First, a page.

NextEV Opens Office In Silicon Valley (Where Else?)

NextEV held a gala grand opening event for its new Silicon Valley office this week. The new office will house hundreds of engineers and developers who are working on software, artificial intelligence, and machine learning for vehicles. Already, 250 people work out of the San Jose office and another few hundred are supposed to be hired. The company also has offices in Shanghai, Beijing, Hong Kong, London, and Munich.

NextEV supercar

NextEV was founded by William Li, who says starting an electric car company was his response to air pollution in Beijing. He wants his children to grow up in a pollution free world and is doing what he can to make that dream a reality. NextEV plans to manufacture a range of electric and autonomous vehicles that will be offered first to customers in China and later to the rest of the world.

Recently Li recruited former Cisco chief technology officer and tech superstar Padmasree Warrior to be in charge of US operations. Warrior says the company’s mission is “to change transportation.” If that is the case, it is in good company. Tesla Motors, Atieva, Wanxiang, LeEco, and Faraday Future are all nearby. At the grand opening in Silicon Valley, a host of city and state officials were on hand to explain why NextEV was able to receive various forms of government support. Mostly, all that government largess is designed to promote the growing clean energy company ecosystem in the region.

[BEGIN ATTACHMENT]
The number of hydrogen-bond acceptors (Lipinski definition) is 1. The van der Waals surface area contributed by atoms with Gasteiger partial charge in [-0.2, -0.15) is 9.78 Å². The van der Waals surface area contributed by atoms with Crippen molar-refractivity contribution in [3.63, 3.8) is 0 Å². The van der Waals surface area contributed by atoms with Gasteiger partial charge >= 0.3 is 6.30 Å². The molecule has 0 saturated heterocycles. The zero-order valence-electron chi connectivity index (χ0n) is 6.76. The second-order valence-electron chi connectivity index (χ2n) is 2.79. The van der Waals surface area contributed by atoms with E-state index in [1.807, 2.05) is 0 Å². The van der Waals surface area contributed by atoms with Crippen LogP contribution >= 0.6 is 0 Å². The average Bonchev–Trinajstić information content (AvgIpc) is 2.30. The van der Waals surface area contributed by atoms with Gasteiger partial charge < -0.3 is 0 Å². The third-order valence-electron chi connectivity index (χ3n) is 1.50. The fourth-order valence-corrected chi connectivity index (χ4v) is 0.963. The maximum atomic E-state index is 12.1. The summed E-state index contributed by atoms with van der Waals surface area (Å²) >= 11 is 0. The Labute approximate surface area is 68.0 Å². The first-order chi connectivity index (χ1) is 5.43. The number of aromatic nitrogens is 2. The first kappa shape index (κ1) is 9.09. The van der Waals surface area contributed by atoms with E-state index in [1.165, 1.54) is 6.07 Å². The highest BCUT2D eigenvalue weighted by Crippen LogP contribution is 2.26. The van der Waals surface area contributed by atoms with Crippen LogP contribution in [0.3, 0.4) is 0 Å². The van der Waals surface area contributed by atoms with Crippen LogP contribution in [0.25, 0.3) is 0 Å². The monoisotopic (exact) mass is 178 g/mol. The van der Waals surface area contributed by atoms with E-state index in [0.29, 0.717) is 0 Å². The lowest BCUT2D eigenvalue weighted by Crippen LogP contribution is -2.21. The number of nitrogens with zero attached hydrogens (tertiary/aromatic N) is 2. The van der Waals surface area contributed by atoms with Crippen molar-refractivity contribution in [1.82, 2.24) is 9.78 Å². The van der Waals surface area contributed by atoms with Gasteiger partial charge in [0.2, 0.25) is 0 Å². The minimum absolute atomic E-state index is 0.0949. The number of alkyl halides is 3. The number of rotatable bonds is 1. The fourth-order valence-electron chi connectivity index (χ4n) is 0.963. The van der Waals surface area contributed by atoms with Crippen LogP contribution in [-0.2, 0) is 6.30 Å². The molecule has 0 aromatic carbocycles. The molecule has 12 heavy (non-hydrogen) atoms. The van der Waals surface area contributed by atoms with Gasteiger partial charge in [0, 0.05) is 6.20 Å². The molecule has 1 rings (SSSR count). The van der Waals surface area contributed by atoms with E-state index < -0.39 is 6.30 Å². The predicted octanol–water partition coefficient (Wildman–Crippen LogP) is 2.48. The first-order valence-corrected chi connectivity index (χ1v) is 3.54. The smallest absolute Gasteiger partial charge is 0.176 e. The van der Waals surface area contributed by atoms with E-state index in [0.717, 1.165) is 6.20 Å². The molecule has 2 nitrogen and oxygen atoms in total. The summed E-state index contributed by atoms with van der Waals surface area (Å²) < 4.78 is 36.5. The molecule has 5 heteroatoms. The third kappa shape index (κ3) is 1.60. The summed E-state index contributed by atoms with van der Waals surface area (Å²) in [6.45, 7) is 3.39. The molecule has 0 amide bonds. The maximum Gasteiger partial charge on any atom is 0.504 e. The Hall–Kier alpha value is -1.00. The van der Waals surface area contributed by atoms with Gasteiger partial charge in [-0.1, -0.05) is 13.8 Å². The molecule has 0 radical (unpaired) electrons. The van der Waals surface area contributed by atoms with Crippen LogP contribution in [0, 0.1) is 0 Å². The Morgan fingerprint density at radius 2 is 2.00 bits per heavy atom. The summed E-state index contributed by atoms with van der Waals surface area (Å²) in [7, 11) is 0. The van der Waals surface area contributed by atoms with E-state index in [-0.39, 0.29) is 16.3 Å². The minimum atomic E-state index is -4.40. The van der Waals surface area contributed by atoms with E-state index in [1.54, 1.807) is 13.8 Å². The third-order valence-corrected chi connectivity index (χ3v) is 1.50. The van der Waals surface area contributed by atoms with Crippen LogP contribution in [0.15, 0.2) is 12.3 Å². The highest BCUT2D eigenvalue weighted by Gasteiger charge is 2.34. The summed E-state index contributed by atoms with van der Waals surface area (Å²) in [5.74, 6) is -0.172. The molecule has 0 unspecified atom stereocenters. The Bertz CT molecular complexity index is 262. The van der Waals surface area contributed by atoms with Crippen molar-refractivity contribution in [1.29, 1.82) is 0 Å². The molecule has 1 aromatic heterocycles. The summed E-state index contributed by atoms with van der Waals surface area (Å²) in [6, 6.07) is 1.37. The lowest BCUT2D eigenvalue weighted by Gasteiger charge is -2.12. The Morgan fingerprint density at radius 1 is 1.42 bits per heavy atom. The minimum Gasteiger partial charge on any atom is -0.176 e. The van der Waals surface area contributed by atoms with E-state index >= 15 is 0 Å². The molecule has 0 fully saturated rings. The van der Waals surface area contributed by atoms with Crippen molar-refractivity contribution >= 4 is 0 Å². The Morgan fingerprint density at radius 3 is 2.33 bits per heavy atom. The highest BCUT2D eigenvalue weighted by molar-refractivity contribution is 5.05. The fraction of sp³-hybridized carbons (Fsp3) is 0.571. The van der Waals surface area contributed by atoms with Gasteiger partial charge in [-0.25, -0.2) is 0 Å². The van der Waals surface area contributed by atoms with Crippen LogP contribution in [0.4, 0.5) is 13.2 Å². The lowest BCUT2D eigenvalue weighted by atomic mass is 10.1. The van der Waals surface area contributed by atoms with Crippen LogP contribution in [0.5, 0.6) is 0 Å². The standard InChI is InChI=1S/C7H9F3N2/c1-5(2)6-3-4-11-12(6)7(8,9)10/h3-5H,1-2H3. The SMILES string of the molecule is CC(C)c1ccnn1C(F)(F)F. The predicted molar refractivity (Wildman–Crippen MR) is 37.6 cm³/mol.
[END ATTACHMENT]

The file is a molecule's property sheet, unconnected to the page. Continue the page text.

Missing from the event were any cars. However, a Chinese website just published some photos of NextEV’s “supercar.” Looking very much like the absurd FFZero1 prototype that Faraday Future brought to the CES show in Las Vegas last January, the car is said to be testing on race tracks in Europe.

Everyone wants to have a high performance “halo car.” Chevrolet has made the Corvette its halo car for more than 60 years. But first it helps to have some ordinary cars for the halo car to promote. Faraday Future and now NextEV seem to have the process backwards. Perhaps someday they will make a car ordinary mortals can drive.

Source: Fortune   Photo credit: Motor Authority

 

Steve Hanley

Closely following the transition from internal combustion to electricity. Whether it's cars, trucks, ships, or airplanes, sustainability is the key. Please follow me on Google + and Twitter.